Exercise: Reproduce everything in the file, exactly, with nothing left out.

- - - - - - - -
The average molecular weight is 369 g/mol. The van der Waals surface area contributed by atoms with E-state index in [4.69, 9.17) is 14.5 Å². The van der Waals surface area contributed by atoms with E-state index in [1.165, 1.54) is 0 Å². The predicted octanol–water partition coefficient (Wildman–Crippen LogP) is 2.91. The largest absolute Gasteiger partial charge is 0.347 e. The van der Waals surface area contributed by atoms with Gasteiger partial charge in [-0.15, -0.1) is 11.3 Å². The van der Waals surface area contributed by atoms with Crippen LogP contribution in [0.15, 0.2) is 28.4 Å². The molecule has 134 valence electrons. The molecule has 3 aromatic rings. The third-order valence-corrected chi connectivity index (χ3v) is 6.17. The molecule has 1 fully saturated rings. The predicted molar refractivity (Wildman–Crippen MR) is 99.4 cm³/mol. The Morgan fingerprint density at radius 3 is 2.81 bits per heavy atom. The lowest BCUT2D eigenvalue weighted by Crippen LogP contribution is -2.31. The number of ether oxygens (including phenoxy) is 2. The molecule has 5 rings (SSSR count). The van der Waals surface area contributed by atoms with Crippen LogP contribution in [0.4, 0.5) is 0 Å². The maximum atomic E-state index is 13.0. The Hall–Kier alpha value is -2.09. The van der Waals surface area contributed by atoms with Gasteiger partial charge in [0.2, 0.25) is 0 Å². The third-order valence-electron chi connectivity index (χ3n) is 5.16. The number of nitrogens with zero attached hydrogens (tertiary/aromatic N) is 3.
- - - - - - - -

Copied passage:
The average molecular weight is 369 g/mol. The van der Waals surface area contributed by atoms with E-state index in [4.69, 9.17) is 14.5 Å². The van der Waals surface area contributed by atoms with E-state index in [1.165, 1.54) is 0 Å². The predicted octanol–water partition coefficient (Wildman–Crippen LogP) is 2.91. The largest absolute Gasteiger partial charge is 0.347 e. The van der Waals surface area contributed by atoms with Gasteiger partial charge in [-0.15, -0.1) is 11.3 Å². The van der Waals surface area contributed by atoms with Crippen LogP contribution in [0.15, 0.2) is 28.4 Å². The molecule has 134 valence electrons. The molecule has 3 aromatic rings. The third-order valence-corrected chi connectivity index (χ3v) is 6.17. The molecule has 1 fully saturated rings. The predicted molar refractivity (Wildman–Crippen MR) is 99.4 cm³/mol. The Morgan fingerprint density at radius 3 is 2.81 bits per heavy atom. The lowest BCUT2D eigenvalue weighted by Crippen LogP contribution is -2.31. The number of ether oxygens (including phenoxy) is 2. The molecule has 5 rings (SSSR count). The van der Waals surface area contributed by atoms with Crippen LogP contribution in [0.4, 0.5) is 0 Å². The maximum atomic E-state index is 13.0. The Hall–Kier alpha value is -2.09. The van der Waals surface area contributed by atoms with Gasteiger partial charge in [0.2, 0.25) is 0 Å². The third-order valence-electron chi connectivity index (χ3n) is 5.16. The number of nitrogens with zero attached hydrogens (tertiary/aromatic N) is 3.